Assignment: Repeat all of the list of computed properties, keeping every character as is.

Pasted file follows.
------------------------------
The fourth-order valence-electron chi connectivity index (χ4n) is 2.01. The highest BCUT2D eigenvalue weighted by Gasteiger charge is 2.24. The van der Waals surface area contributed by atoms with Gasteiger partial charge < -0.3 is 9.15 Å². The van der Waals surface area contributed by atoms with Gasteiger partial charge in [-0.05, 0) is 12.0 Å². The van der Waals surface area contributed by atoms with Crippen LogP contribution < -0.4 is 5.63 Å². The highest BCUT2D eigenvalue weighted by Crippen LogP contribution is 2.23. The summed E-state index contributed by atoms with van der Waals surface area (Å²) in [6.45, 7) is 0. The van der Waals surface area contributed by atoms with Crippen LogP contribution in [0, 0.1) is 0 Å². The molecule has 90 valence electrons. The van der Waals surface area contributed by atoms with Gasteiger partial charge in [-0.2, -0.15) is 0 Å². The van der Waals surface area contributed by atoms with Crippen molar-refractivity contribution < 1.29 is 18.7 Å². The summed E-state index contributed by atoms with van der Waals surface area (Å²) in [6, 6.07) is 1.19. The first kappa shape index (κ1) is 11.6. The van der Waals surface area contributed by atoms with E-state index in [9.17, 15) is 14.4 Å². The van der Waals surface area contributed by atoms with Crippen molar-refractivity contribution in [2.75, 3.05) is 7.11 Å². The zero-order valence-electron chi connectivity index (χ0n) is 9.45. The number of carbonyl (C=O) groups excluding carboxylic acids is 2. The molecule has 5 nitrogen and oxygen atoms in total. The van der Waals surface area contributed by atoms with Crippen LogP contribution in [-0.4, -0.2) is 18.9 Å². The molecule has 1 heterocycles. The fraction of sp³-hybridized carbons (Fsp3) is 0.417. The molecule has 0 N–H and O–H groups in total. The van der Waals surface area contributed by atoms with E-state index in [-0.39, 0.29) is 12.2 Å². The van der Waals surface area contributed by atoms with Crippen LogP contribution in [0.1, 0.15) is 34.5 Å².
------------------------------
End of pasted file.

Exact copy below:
The fourth-order valence-electron chi connectivity index (χ4n) is 2.01. The highest BCUT2D eigenvalue weighted by Gasteiger charge is 2.24. The van der Waals surface area contributed by atoms with Gasteiger partial charge < -0.3 is 9.15 Å². The van der Waals surface area contributed by atoms with Gasteiger partial charge in [-0.05, 0) is 12.0 Å². The van der Waals surface area contributed by atoms with Crippen LogP contribution < -0.4 is 5.63 Å². The highest BCUT2D eigenvalue weighted by Crippen LogP contribution is 2.23. The summed E-state index contributed by atoms with van der Waals surface area (Å²) in [6.45, 7) is 0. The van der Waals surface area contributed by atoms with Crippen LogP contribution in [0, 0.1) is 0 Å². The molecule has 90 valence electrons. The van der Waals surface area contributed by atoms with Gasteiger partial charge in [-0.2, -0.15) is 0 Å². The van der Waals surface area contributed by atoms with Crippen molar-refractivity contribution < 1.29 is 18.7 Å². The summed E-state index contributed by atoms with van der Waals surface area (Å²) in [6, 6.07) is 1.19. The first kappa shape index (κ1) is 11.6. The van der Waals surface area contributed by atoms with E-state index in [9.17, 15) is 14.4 Å². The van der Waals surface area contributed by atoms with Crippen molar-refractivity contribution in [2.75, 3.05) is 7.11 Å². The zero-order valence-electron chi connectivity index (χ0n) is 9.45. The number of carbonyl (C=O) groups excluding carboxylic acids is 2. The molecule has 5 nitrogen and oxygen atoms in total. The van der Waals surface area contributed by atoms with Crippen LogP contribution in [-0.4, -0.2) is 18.9 Å². The molecule has 1 heterocycles. The fraction of sp³-hybridized carbons (Fsp3) is 0.417. The molecule has 0 N–H and O–H groups in total. The van der Waals surface area contributed by atoms with E-state index in [-0.39, 0.29) is 12.2 Å². The van der Waals surface area contributed by atoms with Crippen LogP contribution in [0.1, 0.15) is 34.5 Å².